• [0046]
    All three components described above, the upright post 10, the horizontal frame member 12 and the tenon-piece 14 may advantageously be formed of extruded aluminium which is light, rigid, and is easily extruded into the relatively complex shapes which may be required. Using extruded aluminium it has been found that the upright posts may be made as narrow as 26 mm without losing the degree of rigidity necessary to make the screen or room-divider both self supporting and capable of supporting through the horizontal frame members accessories of various kinds.
  • [0047]
    [0047]FIG. 2 illustrates, schematically, the manner of construction of a screen or room divider using the jointing system of the invention.
  • [0048]
    As shown in FIG. 2, a pair of upright posts 10 having recesses extending along their opposing faces similar to the recess 16 shown in FIG. 1 are positioned the desired distance from one another. The lower ends of the posts are closed off by means of end caps 35 which serve to limit movement of panel or frame members or the edges thereof down the posts 10. The end caps 35 are secured to the posts by means of screws which screw into screw ports formed in the vertical posts 10. The end caps 35 thus form a stop to limit downward movement of a bottom rail 32 and panels which are slid down between the posts 10. The lower edge of the bottom rail 32 can simply rest on the end caps 35.
  • [0049]
    Alternatively, where it is desired to form a screen or room divider with an open space at its lower edge, suitable spacer strips (not shown) can be inserted into the recesses 16 of the posts 10 to the desired height. The lower ends of the spacer strips then rest on the end caps 35 while the upper ends of the spacer strips form an abutment on which the lower edge of a panel inserted between the post 10 can rest.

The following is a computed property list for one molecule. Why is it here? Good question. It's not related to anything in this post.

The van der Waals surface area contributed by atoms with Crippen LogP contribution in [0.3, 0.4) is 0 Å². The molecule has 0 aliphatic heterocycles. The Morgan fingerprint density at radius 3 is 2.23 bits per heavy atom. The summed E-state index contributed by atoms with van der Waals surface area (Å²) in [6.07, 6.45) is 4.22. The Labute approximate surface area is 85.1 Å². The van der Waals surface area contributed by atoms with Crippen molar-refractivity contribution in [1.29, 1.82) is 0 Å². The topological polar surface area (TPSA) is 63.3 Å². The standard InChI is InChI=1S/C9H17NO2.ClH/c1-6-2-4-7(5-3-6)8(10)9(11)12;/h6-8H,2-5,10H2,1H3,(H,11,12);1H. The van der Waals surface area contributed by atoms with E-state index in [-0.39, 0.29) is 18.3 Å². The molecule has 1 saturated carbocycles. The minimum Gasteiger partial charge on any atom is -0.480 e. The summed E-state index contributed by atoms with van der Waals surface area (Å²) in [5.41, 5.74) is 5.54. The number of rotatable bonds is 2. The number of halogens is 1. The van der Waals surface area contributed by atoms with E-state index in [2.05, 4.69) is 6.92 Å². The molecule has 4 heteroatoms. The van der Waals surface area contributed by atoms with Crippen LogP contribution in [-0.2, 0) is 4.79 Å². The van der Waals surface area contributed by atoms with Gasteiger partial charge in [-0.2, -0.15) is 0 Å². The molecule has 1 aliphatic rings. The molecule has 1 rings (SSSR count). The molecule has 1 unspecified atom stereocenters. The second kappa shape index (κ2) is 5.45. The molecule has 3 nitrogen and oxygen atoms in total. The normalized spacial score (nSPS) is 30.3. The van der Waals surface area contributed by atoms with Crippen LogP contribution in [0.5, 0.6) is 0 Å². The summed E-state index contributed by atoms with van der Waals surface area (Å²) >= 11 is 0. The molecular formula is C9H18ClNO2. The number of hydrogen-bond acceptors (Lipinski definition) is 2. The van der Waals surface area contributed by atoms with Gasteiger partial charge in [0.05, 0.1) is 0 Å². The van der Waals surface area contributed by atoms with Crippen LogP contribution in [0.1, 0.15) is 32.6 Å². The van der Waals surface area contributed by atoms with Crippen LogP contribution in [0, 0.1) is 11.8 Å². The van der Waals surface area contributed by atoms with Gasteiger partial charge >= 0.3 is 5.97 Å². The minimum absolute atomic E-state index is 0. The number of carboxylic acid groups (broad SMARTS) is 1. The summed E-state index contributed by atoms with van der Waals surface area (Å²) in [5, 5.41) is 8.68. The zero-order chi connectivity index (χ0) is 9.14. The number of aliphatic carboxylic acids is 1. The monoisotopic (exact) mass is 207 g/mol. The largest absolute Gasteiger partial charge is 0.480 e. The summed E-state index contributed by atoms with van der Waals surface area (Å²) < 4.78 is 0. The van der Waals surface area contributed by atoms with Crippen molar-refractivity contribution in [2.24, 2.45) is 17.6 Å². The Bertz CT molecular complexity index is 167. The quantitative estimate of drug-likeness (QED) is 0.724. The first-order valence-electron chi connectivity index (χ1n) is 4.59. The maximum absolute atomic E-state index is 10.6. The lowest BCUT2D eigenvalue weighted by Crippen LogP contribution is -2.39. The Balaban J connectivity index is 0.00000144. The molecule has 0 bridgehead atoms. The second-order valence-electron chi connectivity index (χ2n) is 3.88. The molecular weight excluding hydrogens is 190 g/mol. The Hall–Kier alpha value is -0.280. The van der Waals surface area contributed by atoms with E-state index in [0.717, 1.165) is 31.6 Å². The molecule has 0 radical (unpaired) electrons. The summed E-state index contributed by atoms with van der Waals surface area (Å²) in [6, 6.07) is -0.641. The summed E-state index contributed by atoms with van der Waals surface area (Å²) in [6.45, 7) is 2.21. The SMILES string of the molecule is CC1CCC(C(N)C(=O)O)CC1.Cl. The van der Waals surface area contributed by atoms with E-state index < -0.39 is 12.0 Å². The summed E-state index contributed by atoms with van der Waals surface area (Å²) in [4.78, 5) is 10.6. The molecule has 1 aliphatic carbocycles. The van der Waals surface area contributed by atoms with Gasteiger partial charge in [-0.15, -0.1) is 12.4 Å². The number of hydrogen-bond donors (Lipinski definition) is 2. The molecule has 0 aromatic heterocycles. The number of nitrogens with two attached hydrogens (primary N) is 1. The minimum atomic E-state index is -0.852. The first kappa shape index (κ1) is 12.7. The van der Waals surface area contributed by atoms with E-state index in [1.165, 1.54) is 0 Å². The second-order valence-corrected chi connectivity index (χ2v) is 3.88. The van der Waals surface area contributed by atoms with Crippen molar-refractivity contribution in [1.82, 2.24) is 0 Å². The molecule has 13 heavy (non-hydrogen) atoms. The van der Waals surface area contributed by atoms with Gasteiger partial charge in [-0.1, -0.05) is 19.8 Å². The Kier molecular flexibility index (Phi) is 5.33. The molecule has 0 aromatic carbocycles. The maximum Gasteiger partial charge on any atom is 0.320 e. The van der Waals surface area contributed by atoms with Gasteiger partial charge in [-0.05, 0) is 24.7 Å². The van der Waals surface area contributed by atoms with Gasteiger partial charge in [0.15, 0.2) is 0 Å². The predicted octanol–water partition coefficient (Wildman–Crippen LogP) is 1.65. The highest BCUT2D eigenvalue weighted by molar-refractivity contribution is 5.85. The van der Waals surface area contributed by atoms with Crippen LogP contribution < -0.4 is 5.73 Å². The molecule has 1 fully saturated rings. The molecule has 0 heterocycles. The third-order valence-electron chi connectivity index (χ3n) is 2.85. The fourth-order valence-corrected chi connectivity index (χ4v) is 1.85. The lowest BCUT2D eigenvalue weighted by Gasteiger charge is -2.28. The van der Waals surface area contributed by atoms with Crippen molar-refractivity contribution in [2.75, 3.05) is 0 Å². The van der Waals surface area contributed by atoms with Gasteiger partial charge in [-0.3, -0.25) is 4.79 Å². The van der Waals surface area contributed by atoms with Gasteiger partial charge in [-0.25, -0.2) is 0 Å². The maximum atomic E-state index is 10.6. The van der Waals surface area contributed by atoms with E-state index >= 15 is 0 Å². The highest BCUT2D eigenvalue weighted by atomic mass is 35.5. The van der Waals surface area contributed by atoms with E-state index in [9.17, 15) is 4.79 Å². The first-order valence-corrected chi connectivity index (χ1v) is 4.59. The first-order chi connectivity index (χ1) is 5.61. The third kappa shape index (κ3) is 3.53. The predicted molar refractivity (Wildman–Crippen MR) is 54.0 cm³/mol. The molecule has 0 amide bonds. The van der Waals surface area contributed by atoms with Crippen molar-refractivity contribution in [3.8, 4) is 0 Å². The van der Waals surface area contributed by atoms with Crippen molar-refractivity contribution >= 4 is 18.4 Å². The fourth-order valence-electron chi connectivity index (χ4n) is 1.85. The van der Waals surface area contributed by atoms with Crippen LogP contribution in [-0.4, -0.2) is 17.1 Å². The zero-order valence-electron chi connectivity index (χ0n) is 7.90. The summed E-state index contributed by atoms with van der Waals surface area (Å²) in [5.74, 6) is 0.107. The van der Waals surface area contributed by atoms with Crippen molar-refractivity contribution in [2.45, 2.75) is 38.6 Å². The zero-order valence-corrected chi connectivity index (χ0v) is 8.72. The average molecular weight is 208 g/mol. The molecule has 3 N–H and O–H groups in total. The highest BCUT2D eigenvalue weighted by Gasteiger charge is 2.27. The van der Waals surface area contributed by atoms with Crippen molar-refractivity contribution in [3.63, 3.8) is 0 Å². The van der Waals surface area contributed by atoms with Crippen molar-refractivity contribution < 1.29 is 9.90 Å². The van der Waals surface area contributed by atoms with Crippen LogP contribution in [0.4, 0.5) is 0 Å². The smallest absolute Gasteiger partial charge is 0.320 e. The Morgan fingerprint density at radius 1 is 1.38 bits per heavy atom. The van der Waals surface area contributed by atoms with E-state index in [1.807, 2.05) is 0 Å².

• [0050]
    (Similar spacer strips can, of course, also be used between vertically adjacent panels to create openings in a screen or room divider if such openings are required.)
  • [0051]
    Once the end caps 35 have been fixed to the upright posts 10 and any spacer strips required to raise the lowermost panel inserted, the required panels 40 can then be dropped in from the top of the posts 10, the panels 40 sliding down the length of the upright posts 10 until they rest on the end caps 35 or spacer strips, if present.
  • [0052]
    The panels 40 may be of various types but all are provided with a vertical edge arrangement which includes a T-shaped flange extending at long at least a part of the vertical edge of the panel which is received in and slides along the longitudinal recess 16 formed in the upright post 10.
  • [0053]
    At their lowermost points, the posts 10 may be provided with feet 37. The feet 37 are generally flat in configuration and can be fixed to the undersides of the upright posts 10 or their end caps 35 by means of screws so as to allow the screens to be levelled.
  • [0054]
    FIGS. 4 to 6 show various arrangements which may be provided along the vertical edges of various panel constructions to secure the edge of the panel to the upright posts 10.
  • [0055]
    The panel shown in FIG. 4 is of conventional construction. The panel core 42 is of MDF, or other wood or fibre based substrate material and may be faced with a variety of materials, plywood, hardboard, laminates of various kinds or upholstery. The panel core 42 has secured to its edges a profiled edge member 44 which has a T-shaped flange 45 protruding therefrom for engagement in the recess 16 of the upright post 10. The edge member 44 is also shaped to receive the edge of the panel core 42 and can be secured to it by any convenient means, for example, by gluing or by means of screws.
  • [0056]
    [0056]FIG. 5 shows an alternative panel construction suitable for use primarily with upholstered panels.
  • [0057]